"The adverse market conditions, the very low level of transactional activity, which is expected to continue for at least the next year, and the decision to wind down Rugby Capital's directly-owned portfolio have necessitated a thorough review of overheads and staffing levels. As a consequence, in the last few months of the year a redundancy programme was implemented with the result that the total number of employees, including executive directors, has been reduced from 21 to 13. The office space occupied by the Group's staff at Farm Street has been reduced accordingly and is being sublet. With effect from 1 April 2009, the Executive Chairman, Chief Executive and Finance Director have agreed to reductions in their basic salaries of 20%, 20% and 13% respectively."
About 80% of the administrative expenses are salary costs. These actions should enable the cost base to be nearly halved to say £3.5m. This would leave around £3.5m of recurring profit or around a 9% yield on current market price. The main danger is that the Directors run the company in order to overpay themselves and this will reduce the recurring yield. They do appear to have a shareholder base that should help reduce this risk.
With a prospective earnings yield comfortably above current interest rates, significant downside protection and an intention to return 50p capital and further capital over the next few years these look good value to me. I would expect a comfortable double digit IRR over the next few years from 230p.|
|topvest: Blimey - Trefick have nearly 30% - that's a surprise. They obviously see this as a value play. Surprised the share price hasn't responded today.|
|gco1133a: Solid enough, but property is hardly flavour of the month. Look at BLND et al share price ytd|
|byrdsong: I'm in at the mo. This has been one of my favourites for a while. The share price isn't sleepy and that's the imp thing!|
|linhur: Looks as though the share price is well up with events.Might be a time to topslice.
2003 was a time for consolidation.|
|aderemi: Rugby Estates Plc ("Rugby" / "Group"/ "Company"), the property and asset
management group, focussed on London and the Western Quadrant, today announces
results for the year ended 31 January 2004.
* Pre-tax profits of £7.2 million (2003: £15.5 million, primarily
attributable to the exceptional sale of the Covent Garden Portfolio)
* Triple net assets per share increased to 299p (2003: 297p)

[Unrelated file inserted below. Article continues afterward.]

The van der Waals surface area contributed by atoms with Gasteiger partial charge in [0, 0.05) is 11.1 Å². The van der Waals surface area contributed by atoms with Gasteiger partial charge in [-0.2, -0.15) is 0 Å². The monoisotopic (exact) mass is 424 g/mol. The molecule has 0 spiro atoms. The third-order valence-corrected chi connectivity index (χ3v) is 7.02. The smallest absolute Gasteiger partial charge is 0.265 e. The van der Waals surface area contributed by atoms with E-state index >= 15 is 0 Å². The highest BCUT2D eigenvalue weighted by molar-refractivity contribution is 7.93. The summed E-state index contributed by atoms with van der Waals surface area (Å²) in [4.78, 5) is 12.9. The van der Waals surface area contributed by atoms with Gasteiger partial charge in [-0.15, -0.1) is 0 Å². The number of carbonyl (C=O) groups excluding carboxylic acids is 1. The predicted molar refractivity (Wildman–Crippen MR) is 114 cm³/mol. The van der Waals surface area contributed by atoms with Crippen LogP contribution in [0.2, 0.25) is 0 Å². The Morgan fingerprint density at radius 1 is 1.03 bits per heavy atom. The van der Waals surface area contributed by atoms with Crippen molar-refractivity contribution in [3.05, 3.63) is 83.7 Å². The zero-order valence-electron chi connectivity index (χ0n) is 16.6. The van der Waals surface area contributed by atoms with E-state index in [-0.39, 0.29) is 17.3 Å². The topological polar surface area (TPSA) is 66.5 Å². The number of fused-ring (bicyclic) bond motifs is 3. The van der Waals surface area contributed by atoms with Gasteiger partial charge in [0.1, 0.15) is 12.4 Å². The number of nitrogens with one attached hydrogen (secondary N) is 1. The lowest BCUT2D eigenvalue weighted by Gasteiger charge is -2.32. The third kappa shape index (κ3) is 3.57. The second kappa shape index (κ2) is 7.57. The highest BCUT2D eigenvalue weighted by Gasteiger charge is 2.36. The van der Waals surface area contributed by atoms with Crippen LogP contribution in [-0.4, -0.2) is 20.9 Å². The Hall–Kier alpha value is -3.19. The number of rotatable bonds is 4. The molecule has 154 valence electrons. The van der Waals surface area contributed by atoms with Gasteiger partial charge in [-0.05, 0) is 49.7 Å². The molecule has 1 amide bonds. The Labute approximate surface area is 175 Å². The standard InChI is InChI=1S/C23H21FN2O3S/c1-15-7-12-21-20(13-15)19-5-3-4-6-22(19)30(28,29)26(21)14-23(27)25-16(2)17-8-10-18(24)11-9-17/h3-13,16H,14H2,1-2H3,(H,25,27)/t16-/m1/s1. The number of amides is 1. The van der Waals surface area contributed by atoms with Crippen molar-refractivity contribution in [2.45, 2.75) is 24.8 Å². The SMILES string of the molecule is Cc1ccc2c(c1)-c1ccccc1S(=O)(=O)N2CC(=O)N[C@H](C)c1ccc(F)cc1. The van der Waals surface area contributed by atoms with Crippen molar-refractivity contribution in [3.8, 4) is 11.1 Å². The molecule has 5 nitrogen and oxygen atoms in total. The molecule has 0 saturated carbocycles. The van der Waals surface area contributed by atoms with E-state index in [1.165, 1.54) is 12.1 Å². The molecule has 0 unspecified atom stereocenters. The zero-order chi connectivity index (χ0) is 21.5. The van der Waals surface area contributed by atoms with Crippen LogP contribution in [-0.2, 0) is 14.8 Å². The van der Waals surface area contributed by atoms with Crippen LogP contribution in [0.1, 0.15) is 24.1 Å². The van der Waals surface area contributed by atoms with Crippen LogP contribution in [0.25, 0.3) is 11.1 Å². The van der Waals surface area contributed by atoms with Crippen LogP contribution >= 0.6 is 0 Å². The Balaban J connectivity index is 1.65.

* Total dividend up by 10% for the eighth consecutive year to 4.69p per
* £25 million of disposals completed to capitalise on the continuing strong
* First acquisition made on behalf of the London Industrial Partnership
* Formation since the year-end of 'Iconic', a business partnership with
London & Newcastle Holdings Plc to exploit residential and mixed use
Rugby Estates' shares were first listed on the London Stock Exchange on 8 April
1994, when NNNAPS were 127p and the share price was 115p. April 2004 therefore
marks our first ten years as a listed company. Over this period:
* we have carried out over £600 million of property transactions;
* we have realised £52 million of pre-tax profit;
* NNNAPS have grown by 135% to 299p;
* the share price has increased by 139% to 275p; and
* shareholders have received 65p in dividends.
With the Group's strong financial position and experienced management team we
are well placed to grow both our directly owned portfolio and our asset
management business. Accordingly your Board looks forward with confidence to the
next ten years of successful growth.
David Tye, Chairman, commented:
"We continue to seek interesting opportunities in both on and off market
transactions for the Group, LIP and CGLP. During the coming year we are planning
to increase both our directly held portfolio and our assets under management.
However, properties will only be acquired which present clear opportunities to
enhance rental and capital values - our business is not simply about
"With the Group's strong financial position and experienced management team, we
are well placed to grow both our directly owned portfolio and our asset
management business. We have now been a listed company for ten years and your
Board looks forward with confidence to the next ten years of successful growth."|
Rugby Estates share price data is direct from the London Stock Exchange